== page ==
-We all need incentives anyway, don't we?

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What, to procreate?

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Just, you know, the bit before that, as well.

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Right. I'm fine, but OK.

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Incentivise me.

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I can narrow it down. It's actually a place called Thisted,

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which is in Jutland, so the mainland, the bit that sticks out from Germany.

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What happened? 2015, the local authorities were going to close down

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the local school and everybody

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was very upset in the local area so they struck a deal that the people

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would procreate as much as possible if they kept the school

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and the leisure facilities open.

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Nothing says "I'm bringing sexy back" like a council memo.

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Did they all do it? Did they all have to have kids?

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Well, as many as possible. They were encouraged to have kids.

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I have to say, it's a lovely place, Thisted.

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Not a lot to do. Number three on their own website of things to do

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in the area is visit the candle shop.

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Sexy candles for around the bath.

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There's been lots of times before, Britain has had its own panics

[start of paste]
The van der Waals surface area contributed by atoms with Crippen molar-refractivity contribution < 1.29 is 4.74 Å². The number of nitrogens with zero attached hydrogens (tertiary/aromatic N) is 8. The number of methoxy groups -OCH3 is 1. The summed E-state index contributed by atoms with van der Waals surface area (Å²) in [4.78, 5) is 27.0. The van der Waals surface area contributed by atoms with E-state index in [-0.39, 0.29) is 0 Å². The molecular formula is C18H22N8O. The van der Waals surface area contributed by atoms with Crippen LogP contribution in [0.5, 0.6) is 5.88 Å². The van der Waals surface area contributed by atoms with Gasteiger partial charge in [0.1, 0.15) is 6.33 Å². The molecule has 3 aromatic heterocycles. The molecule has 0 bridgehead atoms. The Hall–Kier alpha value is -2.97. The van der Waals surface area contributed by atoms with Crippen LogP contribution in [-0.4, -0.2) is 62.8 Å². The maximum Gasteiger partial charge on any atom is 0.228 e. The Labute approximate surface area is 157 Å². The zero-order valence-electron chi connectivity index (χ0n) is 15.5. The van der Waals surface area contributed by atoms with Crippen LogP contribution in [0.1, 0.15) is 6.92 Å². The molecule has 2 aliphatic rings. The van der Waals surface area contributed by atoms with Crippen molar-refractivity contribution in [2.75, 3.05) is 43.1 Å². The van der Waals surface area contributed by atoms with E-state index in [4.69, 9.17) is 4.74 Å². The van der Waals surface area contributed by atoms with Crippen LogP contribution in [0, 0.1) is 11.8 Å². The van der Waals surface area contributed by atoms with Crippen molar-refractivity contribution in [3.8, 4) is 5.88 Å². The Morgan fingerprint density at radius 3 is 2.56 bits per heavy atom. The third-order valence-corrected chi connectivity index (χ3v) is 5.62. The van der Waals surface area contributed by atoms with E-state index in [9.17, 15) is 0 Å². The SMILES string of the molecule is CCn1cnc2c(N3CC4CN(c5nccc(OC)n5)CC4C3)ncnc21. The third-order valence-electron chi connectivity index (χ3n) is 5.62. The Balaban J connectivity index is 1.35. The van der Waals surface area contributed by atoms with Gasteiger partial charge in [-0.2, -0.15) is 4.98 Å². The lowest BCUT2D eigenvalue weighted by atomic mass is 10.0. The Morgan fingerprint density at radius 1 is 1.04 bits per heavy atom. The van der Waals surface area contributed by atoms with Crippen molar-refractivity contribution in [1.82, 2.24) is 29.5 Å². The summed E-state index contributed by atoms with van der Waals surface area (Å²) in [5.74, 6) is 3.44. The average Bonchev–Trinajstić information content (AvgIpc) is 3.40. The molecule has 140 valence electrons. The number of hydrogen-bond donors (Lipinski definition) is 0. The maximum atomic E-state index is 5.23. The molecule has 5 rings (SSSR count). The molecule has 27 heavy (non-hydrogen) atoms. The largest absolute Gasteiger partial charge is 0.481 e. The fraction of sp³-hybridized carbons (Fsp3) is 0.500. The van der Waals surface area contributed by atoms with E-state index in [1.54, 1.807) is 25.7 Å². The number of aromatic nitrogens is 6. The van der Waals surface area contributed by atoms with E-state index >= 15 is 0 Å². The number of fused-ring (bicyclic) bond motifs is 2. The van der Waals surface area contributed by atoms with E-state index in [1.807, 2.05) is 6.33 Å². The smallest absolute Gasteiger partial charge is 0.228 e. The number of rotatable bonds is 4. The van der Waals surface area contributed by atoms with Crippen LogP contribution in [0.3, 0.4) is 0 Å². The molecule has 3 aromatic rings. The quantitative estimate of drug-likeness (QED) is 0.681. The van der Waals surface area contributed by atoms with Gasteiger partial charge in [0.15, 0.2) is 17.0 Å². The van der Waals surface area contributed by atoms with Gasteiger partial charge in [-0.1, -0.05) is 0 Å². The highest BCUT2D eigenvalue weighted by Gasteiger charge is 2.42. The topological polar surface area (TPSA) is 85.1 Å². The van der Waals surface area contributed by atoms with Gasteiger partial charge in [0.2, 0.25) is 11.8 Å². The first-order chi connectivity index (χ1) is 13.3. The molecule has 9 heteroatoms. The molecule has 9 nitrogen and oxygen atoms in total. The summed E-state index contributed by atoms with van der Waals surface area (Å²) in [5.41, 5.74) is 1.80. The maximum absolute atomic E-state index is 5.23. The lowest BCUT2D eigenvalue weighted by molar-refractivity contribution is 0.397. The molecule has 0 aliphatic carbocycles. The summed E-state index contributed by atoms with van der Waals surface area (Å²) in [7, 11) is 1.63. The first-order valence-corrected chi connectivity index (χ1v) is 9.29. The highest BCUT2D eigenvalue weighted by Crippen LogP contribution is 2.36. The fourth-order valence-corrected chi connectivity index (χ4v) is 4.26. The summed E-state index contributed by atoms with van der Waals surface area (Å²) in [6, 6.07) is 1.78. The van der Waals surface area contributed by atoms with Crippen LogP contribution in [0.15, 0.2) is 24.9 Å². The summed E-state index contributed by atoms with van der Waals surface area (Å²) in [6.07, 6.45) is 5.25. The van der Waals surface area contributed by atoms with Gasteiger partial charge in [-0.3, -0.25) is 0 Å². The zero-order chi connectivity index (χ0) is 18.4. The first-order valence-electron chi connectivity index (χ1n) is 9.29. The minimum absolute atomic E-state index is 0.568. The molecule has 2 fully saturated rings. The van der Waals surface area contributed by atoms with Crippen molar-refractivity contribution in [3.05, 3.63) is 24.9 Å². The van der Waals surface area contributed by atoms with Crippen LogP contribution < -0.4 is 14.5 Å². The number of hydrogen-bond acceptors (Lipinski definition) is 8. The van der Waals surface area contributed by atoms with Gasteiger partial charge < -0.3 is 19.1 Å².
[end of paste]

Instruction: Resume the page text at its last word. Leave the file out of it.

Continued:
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about falling populations because of the war and contraception and so on.

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So, in 1921, the Daily Express

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ran a competition to find Britain's largest family.

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The News of the World offered a free tea tray

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to any mother who gave birth to her tenth child.

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And the French still give medals for having large families.

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That's still a thing. The Medaille de la Famille Francaise.

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How many kids for bronze? What do you reckon?

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-Six.

-Four to five. Silver, six to seven.

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Gold, eight plus.

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I thought you said 45, for a second there.

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There is so much wrong with that picture, I can't begin.

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-Go on.

-Why are they creating a human bench for their two children?

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-That is worrying.

-Have they glued their heads together?

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Maybe they're ventriloquists and that's how they hold their toy.

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Just used to holding people like that.

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Now, here's something nice.

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Cake. You've each got a cake and a knife.

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And here is the challenge.

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I want you to cut two pieces of exactly equal size.

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Now, you can use three cuts to do it, but in such a way

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that the cake is still moist for you to have some more tomorrow.

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What would be the best way of cutting it?

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Could the cake stay moist in my tummy?

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-Because then you just half it.

-Then you could just half it. No.

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So, the idea is that there is cake for tomorrow.

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-What is your...

-Well, my theory is that we cut through the middle.

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-OK.